SINGAPORE - A new aquaculture research programme and a hatchery technology centre will help boost the local supply of healthy newly hatched fish, protect farmed fish from diseases and solve other pressing problems faced by fish farms here.
AquaPolis, as the programme is called, will bring scientists and fish farms together to drive innovation and help to advance the local aquaculture sector, with a goal of providing consumers with higher quality fish and shrimp.
AquaPolis involves the Singapore Food Agency (SFA), National University of Singapore, Temasek Life Sciences Laboratory (TLL) and seven aquaculture players.
Under the initiative, the seven fish farms will work with the institutions’ researchers to tackle challenges they face.
Warmer waters caused by climate change could lead to higher levels of viruses, bacteria and parasites in the seas.
This worries Barramundi Group, which grows Asian seabass – or barramundi – in offshore sea farms across the southern waters. The aquaculture firm hopes to work with researchers to develop solutions to tackle such pathogens that affect barramundi, said Mr Tan Ying Quan, its head of operations in Singapore.
“We need solutions to solve the challenges today and also build capabilities to deal with “Disease X” in the future. For any aquaculture species to be successful long term, it needs to be supported with a strong focus on fish health and having access to efficacious vaccines,” he added.
Local farm The Fish Farmer wants to research and develop ways to determine the best time to move their juvenile seabass and red snapper into its sea farms to get the best yield.
If young fishes are kept in the nursery and reared under controlled conditions for too long, the farm’s operational cost will increase and the fishes are not grown naturally, said its chief executive Malcolm Ong.
“We want to find the sweet spot, where young fishes are not spending too much or too little time in the nursery,” added Mr Ong.
“We want to help translate research done in the lab to real ocean conditions. My job is to grow the fish well. If it works for our farm, it will work for other farms.”
Barramundi Group and The Fish Farmer are part of AquaPolis. The organisations and firms involved in the programme inked an agreement at an international aquaculture conference held at the Singapore Expo last week.
On Wednesday, Minister for Sustainability and the Environment Grace Fu said at the World Aquaculture Singapore conference that seafood is a priority area for Singapore’s food security.
This is because it is one of the more carbon and resource-efficient food types to produce in order to help the country achieve its target of producing 30 per cent of its food needs by 2030, the minister said.
AquaPolis will be part of the second phase of the Singapore Food Story R&D Programme, which recently received an additional $165 million of research funding.
TLL chief executive Peter Chia said: “Aquaculture is a complex problem. You don’t just bring in biologists. You need to bring in the engineers and experts in artificial intelligence.”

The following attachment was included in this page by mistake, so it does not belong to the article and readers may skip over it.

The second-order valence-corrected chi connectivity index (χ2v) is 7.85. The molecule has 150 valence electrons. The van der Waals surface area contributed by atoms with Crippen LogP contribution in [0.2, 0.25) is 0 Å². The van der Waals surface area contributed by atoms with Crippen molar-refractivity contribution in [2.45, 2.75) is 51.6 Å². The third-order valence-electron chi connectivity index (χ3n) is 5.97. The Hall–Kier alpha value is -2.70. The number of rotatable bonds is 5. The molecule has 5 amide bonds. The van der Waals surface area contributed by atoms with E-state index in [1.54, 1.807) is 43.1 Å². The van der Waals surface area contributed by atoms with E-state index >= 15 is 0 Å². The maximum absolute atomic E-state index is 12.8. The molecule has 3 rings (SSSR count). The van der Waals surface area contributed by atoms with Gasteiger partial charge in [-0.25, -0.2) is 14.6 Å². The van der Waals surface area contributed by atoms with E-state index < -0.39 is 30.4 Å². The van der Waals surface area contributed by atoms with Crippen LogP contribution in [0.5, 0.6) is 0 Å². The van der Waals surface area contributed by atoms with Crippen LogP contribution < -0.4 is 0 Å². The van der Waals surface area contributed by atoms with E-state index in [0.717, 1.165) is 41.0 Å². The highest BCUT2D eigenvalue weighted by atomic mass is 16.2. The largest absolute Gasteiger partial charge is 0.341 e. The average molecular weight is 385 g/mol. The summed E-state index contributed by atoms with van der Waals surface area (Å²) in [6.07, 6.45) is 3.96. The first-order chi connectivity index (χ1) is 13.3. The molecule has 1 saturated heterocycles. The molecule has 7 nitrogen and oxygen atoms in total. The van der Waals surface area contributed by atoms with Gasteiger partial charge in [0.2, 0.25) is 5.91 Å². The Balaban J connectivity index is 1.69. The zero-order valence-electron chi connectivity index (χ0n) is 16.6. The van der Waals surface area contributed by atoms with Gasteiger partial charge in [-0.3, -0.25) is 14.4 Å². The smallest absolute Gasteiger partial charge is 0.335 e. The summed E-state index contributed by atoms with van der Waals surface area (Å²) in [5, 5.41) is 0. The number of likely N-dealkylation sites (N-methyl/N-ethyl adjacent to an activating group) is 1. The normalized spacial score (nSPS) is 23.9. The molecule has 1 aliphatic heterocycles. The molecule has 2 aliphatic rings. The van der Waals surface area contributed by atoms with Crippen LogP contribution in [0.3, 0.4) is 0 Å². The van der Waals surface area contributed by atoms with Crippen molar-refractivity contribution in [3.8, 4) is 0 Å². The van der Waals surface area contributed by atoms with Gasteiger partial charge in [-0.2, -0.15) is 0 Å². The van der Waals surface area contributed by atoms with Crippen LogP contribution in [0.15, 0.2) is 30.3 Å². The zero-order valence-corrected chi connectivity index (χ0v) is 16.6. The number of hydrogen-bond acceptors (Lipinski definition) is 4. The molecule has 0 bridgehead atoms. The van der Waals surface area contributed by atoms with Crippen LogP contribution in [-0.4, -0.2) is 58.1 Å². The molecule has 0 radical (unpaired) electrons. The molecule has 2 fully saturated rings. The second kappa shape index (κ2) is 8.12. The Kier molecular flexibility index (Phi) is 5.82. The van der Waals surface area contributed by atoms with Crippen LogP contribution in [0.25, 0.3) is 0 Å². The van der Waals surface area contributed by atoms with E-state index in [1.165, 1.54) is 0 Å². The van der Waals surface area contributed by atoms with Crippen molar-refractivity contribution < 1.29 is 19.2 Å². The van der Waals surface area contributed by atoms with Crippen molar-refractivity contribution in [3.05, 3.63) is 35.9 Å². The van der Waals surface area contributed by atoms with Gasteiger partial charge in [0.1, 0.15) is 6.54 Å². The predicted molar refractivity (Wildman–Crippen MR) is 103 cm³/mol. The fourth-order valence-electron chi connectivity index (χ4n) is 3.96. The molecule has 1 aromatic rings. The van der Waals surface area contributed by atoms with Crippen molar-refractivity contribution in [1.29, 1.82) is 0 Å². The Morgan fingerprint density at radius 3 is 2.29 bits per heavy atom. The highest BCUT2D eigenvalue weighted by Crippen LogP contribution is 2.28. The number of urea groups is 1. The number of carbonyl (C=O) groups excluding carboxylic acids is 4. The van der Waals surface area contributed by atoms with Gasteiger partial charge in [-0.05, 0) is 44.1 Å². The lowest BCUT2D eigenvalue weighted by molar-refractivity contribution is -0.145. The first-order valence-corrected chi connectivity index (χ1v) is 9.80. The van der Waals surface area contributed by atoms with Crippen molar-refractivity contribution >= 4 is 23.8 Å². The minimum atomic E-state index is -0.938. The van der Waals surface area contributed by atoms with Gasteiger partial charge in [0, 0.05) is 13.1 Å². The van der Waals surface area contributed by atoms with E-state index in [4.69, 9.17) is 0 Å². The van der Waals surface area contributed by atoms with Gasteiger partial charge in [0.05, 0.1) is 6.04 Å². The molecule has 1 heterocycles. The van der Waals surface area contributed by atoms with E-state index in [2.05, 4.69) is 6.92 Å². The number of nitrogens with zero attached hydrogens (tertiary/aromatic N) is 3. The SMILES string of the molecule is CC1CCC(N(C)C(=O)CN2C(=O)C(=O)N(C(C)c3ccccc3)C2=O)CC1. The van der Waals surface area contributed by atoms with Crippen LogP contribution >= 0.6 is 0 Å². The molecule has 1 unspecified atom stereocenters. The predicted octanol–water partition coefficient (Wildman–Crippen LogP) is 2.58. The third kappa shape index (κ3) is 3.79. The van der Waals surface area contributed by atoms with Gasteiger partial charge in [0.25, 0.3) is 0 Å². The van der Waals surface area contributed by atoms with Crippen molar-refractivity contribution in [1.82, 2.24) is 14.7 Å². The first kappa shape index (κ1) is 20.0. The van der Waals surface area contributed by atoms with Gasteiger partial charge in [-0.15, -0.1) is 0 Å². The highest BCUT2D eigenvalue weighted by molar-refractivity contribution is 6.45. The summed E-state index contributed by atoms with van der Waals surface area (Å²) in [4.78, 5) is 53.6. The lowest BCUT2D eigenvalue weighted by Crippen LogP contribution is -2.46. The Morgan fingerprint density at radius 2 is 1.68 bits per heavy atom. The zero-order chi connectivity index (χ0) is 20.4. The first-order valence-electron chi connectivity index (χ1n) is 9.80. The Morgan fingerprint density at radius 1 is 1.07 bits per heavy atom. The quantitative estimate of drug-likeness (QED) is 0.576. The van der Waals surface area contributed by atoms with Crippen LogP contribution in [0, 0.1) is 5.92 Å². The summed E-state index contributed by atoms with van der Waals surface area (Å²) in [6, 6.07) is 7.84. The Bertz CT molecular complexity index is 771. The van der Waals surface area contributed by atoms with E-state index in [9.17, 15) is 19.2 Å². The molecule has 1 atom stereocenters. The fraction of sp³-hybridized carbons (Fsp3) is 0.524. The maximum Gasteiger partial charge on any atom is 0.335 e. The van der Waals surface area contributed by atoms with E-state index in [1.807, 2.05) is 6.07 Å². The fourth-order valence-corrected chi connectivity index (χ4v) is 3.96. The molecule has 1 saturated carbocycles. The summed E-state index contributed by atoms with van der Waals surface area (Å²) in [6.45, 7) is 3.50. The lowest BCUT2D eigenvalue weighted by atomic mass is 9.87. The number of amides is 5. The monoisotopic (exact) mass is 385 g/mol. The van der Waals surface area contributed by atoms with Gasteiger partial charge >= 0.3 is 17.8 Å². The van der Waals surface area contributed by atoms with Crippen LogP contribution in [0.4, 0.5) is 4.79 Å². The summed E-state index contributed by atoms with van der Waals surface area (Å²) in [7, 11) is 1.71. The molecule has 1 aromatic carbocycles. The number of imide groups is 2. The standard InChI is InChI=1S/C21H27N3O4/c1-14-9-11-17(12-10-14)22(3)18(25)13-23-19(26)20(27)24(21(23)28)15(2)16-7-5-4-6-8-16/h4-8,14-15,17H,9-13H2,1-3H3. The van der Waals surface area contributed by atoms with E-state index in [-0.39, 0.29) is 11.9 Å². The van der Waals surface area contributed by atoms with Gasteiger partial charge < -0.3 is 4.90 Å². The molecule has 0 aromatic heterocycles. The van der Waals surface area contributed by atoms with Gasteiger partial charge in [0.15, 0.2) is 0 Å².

Other areas of research for aquaculture include identifying customised solutions for each species’ health ailments, enhancing immunity without using vaccines, and creating optimal and less pollutive feed, he added.
On Wednesday, the SFA also signed an agreement with Belgium-headquartered Inve Aquaculture to set up a hatchery technology centre here.
Inve provides specialist nutrition for the early stages of shrimp and fish production.
At the new centre – to be set up at SFA’s Marine Aquaculture Centre on St John’s Island – scientists from both parties will develop advanced hatchery technologies that are suitable for tropical marine fish.
They will also work on an automated hatchery system to produce brine shrimp and other live feeds for newly hatched fish.
“The centre will also serve as a training hub for farmers from Singapore and the region for knowledge transfer, to help build up a consistent supply of good quality fish fry for production,” said SFA and Inve in a joint statement.
Fish farmers in Singapore mostly import newly hatched fish, called fry, and they can be of inconsistent quality.
Drawing on Malaysia’s recent ban on chicken exports, Mr Jeremy Ong, chief executive of vertical shrimp farm Universal Aquaculture, noted that if Singapore does not build its capability to produce fry of many species here, it might be affected if supplying nations decide to halt exports to stabilise their own aquaculture sectors.
Fish farms are also looking for good quality fry to rear, added The Fish Farmer’s Mr Ong.
“When young fishes are flown in, they can be stressed because the temperature and pressure conditions on the plane are not ideal,” he added.
On Wednesday, Ms Fu also said Singapore could create tropical aquaculture solutions with global export potential.
“Farms should also collaborate with each other and enjoy economies of scale... By transforming and scaling up together, the industry can become more resilient,” she added.
Dr Matthias Halwart, who heads the Sustainable Aquaculture – Global and Regional Processes team at the United Nations Food and Agriculture Organisation, said Singapore’s intensive fish farming industry must focus on managing aquatic pests and diseases, maintain water quality and have affordable feeds in sufficient quantity and quality.
“Welfare of aquatic animals will be of importance to producers and consumers alike,” added Dr Halwart, who attended the conference.